• More than 3 less than 7 = grade 2

  • More than 6 less than 13 = grade 3



By definition, premium coffee beans are those which receive a Grade Two in green grading. They have the same standards as specialty coffee beans except have a maximum of 3 quakers and 0-8 full defects.


Specialty coffee 


  •  scoring 80 points or above on the 100-point  Review scale

  •  scoring from 90-100 is graded Outstanding

  •  scoring from 85 - 89.99 is graded Excellent

  •  scoring from 80 - 84.99 is graded Very Good

  •  specialty coffee is a term for the highest grade of coffee available


Premium coffee


Premium coffee is coffee made from uniquely flavoured beans that are processed with special care.

This type of coffee is usually relatively expensive but is preferred by some people for its taste. 

These are very expensive coffees that are rated extremely highly for quality and taste.


Starbucks coffee drinks are strong but with a very bitter and burnt taste. The most likely reason for the bitter/burnt taste is that Starbucks roasts their beans at a higher temperature then most roasters in order to produce large quantities of beans in a short time.

Golden Rules for Fresh Coffee


Buy coffee that has a clear roast date on the packaging 


Try to buy within two weeks of roasting 


Buy only enough coffee for a month
at a time 


Buy whole beans and grind them yourself at home


Drink freshly
roasted coffee from
Art & Coffee and contemplate as artists do


Roasting is one of the most fascinating aspects of the coffee industry. It takes the green coffee seed, which has almost no flavour beyond a quite unpleasant vegetal taste, and transforms it into an incredibly aromatic, astonishingly complex coffee bean. The smell of freshly roasted coffee is evocative, intoxicating and all-round delicious.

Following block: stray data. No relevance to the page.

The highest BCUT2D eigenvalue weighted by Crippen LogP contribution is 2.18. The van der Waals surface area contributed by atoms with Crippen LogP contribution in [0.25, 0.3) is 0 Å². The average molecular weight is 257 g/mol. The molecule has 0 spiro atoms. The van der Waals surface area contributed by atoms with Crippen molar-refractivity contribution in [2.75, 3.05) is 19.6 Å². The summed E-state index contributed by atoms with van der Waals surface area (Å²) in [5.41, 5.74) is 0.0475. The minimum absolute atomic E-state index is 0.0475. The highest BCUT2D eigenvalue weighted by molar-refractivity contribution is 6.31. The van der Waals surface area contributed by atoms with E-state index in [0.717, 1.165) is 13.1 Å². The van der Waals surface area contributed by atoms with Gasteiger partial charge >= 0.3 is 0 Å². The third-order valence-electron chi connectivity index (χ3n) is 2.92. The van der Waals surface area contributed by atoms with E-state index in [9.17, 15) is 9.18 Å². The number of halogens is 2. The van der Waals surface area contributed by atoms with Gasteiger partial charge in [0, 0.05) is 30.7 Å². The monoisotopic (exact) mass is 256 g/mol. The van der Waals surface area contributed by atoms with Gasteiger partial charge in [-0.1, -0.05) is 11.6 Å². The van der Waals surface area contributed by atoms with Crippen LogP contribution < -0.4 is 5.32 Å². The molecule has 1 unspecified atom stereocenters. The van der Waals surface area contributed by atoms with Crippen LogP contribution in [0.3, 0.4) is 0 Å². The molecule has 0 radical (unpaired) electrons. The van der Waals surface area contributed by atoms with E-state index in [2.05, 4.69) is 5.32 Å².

The roasting process affects acidity, sweetness and bitterness of bean flavours. Roasters seek to balance these three aspects through carefully controlled use of heat and timing.


The best cup of coffee begins with a well-chosen bean.

To prepare the green coffee bean for brewing, it must first be roasted. Coffee beans are roasted with dry heat and with constant agitation to ensure even heating. The range of roasts varies from light golden brown all the way to a dark, almost black appearance. Varying the roasting time has a significant effect on the flavour, aroma, and colour of the brewed coffee. Although there are several levels of roasting, they can be grouped into three main categories: light, medium, and dark.




Light roasts provide the lightest, most delicate flavors and can often be more acidic. Because there is less of a roasted flavor, the original flavor of the bean is allowed to shine through. High-quality beans or varietals with very distinct flavors are often roasted light to allow the original flavor to remain prominent. These beans will appear dry, as the bean has not been heated to the point where the oil is extracted. Light roasts include: Cinnamon, American, Half-City, and New England Roasts.